Annie Rice, left, debated Paul Fehler at the Royale on February 7.
Last night, Annie Rice won a resounding victory
, with nearly 60 percent of 8th ward voters choosing her to represent them on the city's Board of Aldermen.
But later this month, the Democratic Central Committee will weigh a bylaw change directly aimed at punishing Rice's supporters. If members approve the proposed amendment
s, anyone who "supports or endorses" candidates like Rice "shall be subject to censure." Committee members who follow in Rice's footsteps and run for office without the party's blessing could face removal.
The ugly situation says a lot about the mutinous mood — and old guard pushback — roiling the St. Louis Democratic Party these days. Progressives have taken aim at the Democratic establishment in recent years, winning some key victories (Bruce Franks Jr. for state rep) and coming tantalizingly close in others (Tishaura Jones for mayor). In St. Louis, it's no longer enough to ask whether someone is running as a Democrat; the real question is whether they're allied with the upstart progressive wing or the establishment one allied with the powers that be and the party's longstanding donors (developers, lawyers, lobbyists).
Rice's victory last night was a big win for the progressives. A supporter of Black Lives Matter who opposed a pay raise for police, Rice has fervent support within the movement.
But not, as it turned out, among the establishment. Tasked with choosing the Democratic Party's candidate to replace longtime Alderman Stephen Conway, the Central Committee was force to choose between two of its own members — both Paul Fehler and Rice were elected to its membership by Democratic primary voters in August 2016
. The committee chose Fehler, which both put his name on the special election ballot and let him run with a big "D" next to his name.
Yet after the committee chose not to let Rice's supporters speak at the meeting, she decided to run anyway. She mounted a challenge as an independent
, gathering signatures to earn the right to enter the race.
As we saw last night, she won, and handily. But some longtime members of the Democratic committee found themselves in a sour mood even before her victory. They questioned why a Democratic elected official would challenge the party's nominee — and why other Democratic elected officials would openly campaign for her. Some of Rice's most fervent supporters on the committee refused to support Fehler even after he got the nod; they continued to campaign for her, even though she was challenging the party's nominee as an independent.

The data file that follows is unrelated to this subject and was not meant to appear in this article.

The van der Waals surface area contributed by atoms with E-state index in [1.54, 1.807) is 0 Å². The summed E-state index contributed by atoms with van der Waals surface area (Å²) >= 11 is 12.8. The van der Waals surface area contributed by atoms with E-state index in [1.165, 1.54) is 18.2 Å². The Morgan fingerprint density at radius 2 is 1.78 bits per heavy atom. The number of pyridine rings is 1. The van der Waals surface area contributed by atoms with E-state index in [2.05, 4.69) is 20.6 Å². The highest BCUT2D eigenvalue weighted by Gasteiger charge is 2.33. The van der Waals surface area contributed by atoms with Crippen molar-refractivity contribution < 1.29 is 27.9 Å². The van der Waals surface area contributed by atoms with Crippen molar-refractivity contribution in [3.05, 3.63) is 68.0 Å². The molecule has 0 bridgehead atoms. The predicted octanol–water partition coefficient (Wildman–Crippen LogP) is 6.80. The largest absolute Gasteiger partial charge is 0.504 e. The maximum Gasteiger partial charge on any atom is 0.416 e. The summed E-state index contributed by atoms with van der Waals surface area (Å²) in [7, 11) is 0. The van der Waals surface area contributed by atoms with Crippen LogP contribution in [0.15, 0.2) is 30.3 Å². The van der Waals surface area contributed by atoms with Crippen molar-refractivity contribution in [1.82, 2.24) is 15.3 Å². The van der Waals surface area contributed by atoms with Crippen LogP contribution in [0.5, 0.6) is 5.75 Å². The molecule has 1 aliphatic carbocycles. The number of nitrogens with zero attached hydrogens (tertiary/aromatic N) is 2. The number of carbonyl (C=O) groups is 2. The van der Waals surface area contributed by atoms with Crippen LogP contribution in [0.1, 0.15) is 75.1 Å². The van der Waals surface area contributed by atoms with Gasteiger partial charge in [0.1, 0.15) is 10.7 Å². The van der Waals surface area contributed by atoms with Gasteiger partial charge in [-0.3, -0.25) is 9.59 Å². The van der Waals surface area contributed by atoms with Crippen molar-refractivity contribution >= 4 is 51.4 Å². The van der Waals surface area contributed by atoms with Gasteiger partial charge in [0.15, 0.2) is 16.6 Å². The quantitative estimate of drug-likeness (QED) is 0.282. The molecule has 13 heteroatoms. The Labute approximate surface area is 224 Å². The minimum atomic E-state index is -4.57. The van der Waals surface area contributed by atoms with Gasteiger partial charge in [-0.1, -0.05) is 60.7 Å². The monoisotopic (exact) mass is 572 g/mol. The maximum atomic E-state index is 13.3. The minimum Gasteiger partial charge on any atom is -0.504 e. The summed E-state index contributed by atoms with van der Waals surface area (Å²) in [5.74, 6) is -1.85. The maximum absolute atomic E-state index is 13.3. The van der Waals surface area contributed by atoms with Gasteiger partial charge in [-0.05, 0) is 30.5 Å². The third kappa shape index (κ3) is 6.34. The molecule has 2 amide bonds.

The changes to the committee's bylaws would allow that unhappiness to become discipline.
The first new article under discussion on February 24 would create a mechanism for censuring any members who fail to toe the line:
The second would create a path for censure and removal — and makes clear that "running for office in any capacity other than as a Democratic candidate" is enough to trigger a vote for removal. (The current bylaws
have no mechanism for censure and no mention of what happens if someone supports an independent, or runs as one.)
In Rice's case, removal would be a moot point. Now that she's becoming the alderwoman, she will be vacating her seat as committeewoman anyway.
But censure could have real consequences for committee members who supported her. If the proposals are approved, members who backed Rice would be forced to defend themselves at an "administrative hearing." If found in violation, they could lose the right to vote on the committee or even address it. "The majority vote of the officers will determine the severity and duration of the censure," the proposed bylaw warns ominously, "but in no case shall the duration exceed six months."
That committee members — who are, after all, voted in by the Democratic primary voters, not party bosses — must defend themselves against charges of impurity has drawn pushback. Marie Ceselski, the committeewoman for the 7th Ward and a Rice supporter, calls it the "great activist purge."
On Twitter, the always outspoken Ceselski also compared it, visually, to a garbage fire:
As Ceselski notes, the proposals
will be discussed at the committee's meeting scheduled for Saturday, February 24, at 3152 Osceola. The 9 a.m. meeting is open to the public, though you shouldn't count on getting a chance to speak. Rice's supporters learned that the hard way in the meeting that kicked off this fight — although it's fair to say the war within the St. Louis Democratic Party was raging long before that.
Editor's note: Our original version of this story contained the right date for the meeting in question, but the wrong modifier. February 24 is not this coming Saturday, as we indicated, but rather the one after that. We regret the error.
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